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Thursday, January 10, 2008

More Fun with Science

My three friends from across the street came over yesterday. Junior needed to get his homework done. He had to describe various kinds of indicators you use in science, like pH paper, or litmus paper as I knew it back in the day. This got us talking about acids and bases, so of course I decided it was time to drag out the baking soda and vinegar. Fortunately we had some white vinegar in the house. I wonder if you could do a science fair project about the reactivity of different kinds of vinegar with baking soda--white vinegar, wine vinegar and balsamic vinegar, for example. I think I just wrote them in order of decreasing acidity, so less reactivity with baking soda, one would imagine. But how would you measure less reactivity? Less fizz? hmmm...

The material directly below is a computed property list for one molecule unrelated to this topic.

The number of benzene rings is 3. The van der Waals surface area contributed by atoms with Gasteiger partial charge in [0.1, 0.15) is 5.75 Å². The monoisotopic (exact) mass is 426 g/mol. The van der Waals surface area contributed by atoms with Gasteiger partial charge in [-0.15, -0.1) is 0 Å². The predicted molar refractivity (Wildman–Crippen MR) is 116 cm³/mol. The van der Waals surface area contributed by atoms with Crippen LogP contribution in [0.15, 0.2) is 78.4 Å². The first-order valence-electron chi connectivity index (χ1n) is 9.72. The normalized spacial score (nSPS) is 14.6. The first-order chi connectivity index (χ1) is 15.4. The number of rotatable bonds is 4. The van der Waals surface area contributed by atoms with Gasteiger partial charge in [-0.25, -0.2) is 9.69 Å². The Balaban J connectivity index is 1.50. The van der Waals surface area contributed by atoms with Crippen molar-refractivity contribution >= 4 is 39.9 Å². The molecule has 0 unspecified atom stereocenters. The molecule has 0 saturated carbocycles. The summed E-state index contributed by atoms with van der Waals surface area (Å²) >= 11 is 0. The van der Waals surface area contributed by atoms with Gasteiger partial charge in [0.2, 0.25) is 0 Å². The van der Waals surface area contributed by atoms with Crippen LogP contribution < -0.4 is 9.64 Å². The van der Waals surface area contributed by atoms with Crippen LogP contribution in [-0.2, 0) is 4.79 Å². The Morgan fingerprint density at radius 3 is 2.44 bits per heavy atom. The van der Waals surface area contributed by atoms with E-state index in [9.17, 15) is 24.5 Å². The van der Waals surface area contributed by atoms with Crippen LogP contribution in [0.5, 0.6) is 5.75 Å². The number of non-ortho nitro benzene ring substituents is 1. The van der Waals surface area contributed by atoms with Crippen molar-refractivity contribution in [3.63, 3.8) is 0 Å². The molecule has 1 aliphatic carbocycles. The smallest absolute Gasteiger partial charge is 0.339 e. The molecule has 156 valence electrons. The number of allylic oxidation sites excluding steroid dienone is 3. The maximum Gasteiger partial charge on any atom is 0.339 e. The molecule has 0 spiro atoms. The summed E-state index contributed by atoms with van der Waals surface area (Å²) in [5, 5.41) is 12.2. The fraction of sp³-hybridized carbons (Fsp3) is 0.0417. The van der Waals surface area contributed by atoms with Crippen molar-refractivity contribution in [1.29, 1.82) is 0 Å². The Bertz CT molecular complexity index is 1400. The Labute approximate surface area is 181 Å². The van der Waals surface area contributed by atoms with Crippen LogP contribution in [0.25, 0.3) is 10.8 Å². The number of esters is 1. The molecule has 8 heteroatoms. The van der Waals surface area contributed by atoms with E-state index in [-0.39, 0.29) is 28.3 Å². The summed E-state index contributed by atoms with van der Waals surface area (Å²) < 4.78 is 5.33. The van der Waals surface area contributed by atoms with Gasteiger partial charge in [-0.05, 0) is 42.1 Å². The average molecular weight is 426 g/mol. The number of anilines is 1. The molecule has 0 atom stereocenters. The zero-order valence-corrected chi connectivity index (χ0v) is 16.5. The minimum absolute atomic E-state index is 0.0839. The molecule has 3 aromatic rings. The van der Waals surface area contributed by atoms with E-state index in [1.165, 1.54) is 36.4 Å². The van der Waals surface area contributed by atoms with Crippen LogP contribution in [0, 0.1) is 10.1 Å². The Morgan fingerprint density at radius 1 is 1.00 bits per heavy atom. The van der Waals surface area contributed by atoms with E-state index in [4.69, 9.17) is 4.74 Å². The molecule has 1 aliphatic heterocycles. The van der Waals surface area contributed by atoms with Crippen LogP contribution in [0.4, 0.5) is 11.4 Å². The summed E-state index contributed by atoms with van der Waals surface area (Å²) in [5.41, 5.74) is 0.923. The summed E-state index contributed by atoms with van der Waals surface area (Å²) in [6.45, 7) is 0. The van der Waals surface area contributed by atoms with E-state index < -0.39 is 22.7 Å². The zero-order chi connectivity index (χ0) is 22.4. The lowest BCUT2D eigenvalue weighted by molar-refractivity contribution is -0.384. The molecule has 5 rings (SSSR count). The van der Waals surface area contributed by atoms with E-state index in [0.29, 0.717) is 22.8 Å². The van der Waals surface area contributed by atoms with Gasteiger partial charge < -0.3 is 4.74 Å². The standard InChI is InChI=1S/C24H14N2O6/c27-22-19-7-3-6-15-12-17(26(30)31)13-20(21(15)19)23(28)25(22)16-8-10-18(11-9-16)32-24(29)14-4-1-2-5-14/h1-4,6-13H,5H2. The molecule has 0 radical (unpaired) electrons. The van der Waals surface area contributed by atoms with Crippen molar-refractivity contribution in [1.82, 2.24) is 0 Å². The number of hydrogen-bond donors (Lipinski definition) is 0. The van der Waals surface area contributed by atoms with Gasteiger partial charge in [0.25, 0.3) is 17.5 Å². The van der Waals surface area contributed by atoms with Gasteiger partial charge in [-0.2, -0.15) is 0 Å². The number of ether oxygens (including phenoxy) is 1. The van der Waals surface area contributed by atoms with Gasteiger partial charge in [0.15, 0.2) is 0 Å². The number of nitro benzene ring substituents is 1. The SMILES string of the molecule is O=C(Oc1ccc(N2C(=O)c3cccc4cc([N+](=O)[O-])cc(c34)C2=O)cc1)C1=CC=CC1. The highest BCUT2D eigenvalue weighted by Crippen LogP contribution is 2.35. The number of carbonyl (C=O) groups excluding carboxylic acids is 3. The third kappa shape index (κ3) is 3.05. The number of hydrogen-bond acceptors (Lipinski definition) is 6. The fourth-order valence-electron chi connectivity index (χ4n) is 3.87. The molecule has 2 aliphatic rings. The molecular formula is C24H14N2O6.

Anyway, the guys liked watching the baking soda fizz when I poured vinegar on it. We all tasted it afterwards. The youngest one was the first to try after I demonstrated. "Just try it--you'll see it doesn't taste as sour now."

The littlest one went for it. "Yeah, you're right," he said. He didn't get grossed out or anything, unlike Junior or Junior's buddy, who really made a face after his taste.

I called my mom, the retired chemist, before we started, just to make sure we wouldn't blow anything up. I hadn't done this in ages so I didn't remember if it was just a little fizzy or if it got hot or anything. Mom Chemist suggested putting the bowl in the sink just to be sure it wouldn't fizz up and hit somebody in the eye, since I don't have goggles. It was fine, quite tame, of course. Now if I knew how to make one of those volcanoes....

Joey was kind of into volcanoes a couple of years ago. We made a volcano in the snow, but just kinds of drew on some lava trails. It would be cool to make a model volcano that fizzed thanks to baking soda and vinegar. I think I saw that on the Brady Bunch years ago.

Anyway, there are way cool things you can make yourself at Tinkering School, like this cool bottleboat submarine. Thanks to Alexander Russo at District 299 and the Science After School blog for linking to a video talk by the founder of Tinkering School, which led me to his site.

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